By Amir Preminger, VP Research | May 20, 2020


The annual Verizon Data Breach Investigation Report (DBIR) has been an invaluable resource for IT security practitioners ever since it was first published in 2008. But what sets the newly released 2020 edition of the DBIR apart is that many of its findings have significant implications not only for IT security—but also for OT security, too.

Here’s our take on the most important findings in the Verizon 2020 DBIR from an OT-security perspective:

Though rarer than their IT counterparts, OT security incidents warrant concern.

For the first time ever, the 2020 DBIR examines the involvement of information technology (IT) versus operational technology (OT) assets in security incidents. 4% of observed security breaches involved OT, compared to 96% percent for IT.

While this percentage may seem relatively insignificant, the report characterizes it as a notable cause for concern for companies with robust OT environments.

Consistent patching is key for effective vulnerability management.

To assess the extent to which a single, newly discovered vulnerability can impact the overall vulnerability of the internet as a whole—as well as specific organizations—the authors of the DBIR conducted an experiment.

First, they compared two sets of servers hosted on public IP addresses: one set vulnerable to the 2019 Exim vulnerability, and one randomly chosen set. The authors found that the servers vulnerable to Exim were far more likely to also be vulnerable to 10-year-old SSH vulnerabilities, which can be exploited by adversaries just as easily.

Next, the authors compared the overall security posture of organizations with the headline-grabbing Eternal Blue vulnerability present on their systems to those without. Similar to their previous finding, they found that systems with Eternal Blue tended to be far more likely to also be vulnerable to older vulnerabilities from the past decade or two.

The main takeaway from this investigation is that organizations able to maintain a well-prioritized patch management regime over time are far less likely to fall victim to vulnerability exploits. And since the report also found that patches that don’t get applied within three months of being released are typically never applied at all, consistency and timeliness are especially critical to effective patch management.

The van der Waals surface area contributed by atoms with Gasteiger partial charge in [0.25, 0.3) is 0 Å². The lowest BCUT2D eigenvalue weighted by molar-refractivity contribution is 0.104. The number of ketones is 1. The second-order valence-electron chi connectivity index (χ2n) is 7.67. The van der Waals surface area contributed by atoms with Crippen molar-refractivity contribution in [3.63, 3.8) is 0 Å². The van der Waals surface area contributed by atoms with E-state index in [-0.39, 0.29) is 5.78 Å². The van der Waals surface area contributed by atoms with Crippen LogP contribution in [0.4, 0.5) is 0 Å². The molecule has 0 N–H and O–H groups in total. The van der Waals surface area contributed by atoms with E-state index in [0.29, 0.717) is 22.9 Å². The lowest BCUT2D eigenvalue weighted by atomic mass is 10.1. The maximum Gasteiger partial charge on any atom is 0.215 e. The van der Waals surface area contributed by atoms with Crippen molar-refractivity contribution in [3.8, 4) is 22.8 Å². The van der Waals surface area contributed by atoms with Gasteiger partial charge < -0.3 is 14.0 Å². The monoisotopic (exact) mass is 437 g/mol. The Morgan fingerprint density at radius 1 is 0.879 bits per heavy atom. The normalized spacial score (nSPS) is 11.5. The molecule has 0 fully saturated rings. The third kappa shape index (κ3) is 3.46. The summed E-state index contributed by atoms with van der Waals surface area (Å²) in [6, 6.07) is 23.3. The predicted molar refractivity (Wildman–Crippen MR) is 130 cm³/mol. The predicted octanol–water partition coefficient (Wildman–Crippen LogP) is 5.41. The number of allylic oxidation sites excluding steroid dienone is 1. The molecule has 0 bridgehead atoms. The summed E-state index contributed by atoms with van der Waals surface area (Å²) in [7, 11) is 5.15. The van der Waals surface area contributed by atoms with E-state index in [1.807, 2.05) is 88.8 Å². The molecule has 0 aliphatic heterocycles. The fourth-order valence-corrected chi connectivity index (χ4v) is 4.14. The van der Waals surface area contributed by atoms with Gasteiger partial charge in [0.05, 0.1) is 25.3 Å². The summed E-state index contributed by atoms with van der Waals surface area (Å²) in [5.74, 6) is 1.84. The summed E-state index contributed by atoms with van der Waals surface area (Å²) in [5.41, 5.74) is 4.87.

These findings underscore the importance of selecting a vendor capable of addressing the unique challenges of identifying vulnerabilities and prioritizing patches in OT environments.

Often overlooked, lack of asset management a common culprit for vulnerabilities.

The report found an average organization keeps 43% of its internet-facing IPs within one network. However, half of all observed organizations are present on seven or more networks. For more than 90% of organizations, less than 10% of internet-facing hosts had significant vulnerabilities, and for half of all organizations, less than 1% of hosts were vulnerable.

This suggests inadequate asset management—which tends to be uniquely prevalent in OT environments—is often to blame for vulnerabilities, as opposed to consistent but slowly applied vulnerability management. Asset management challenges are especially common in OT environments, but they can be overcome by partnering with a security vendor that offers granular, timely visibility into OT assets.

Adversaries exhibit a strong preference for simple attack vectors.

An analysis of attack paths in observed incidents found the vast majority of breaches involve less than five steps. This indicates attackers preference for seeking out low-hanging fruit that allows them to carry out relatively simple attacks to compromise high-value targets.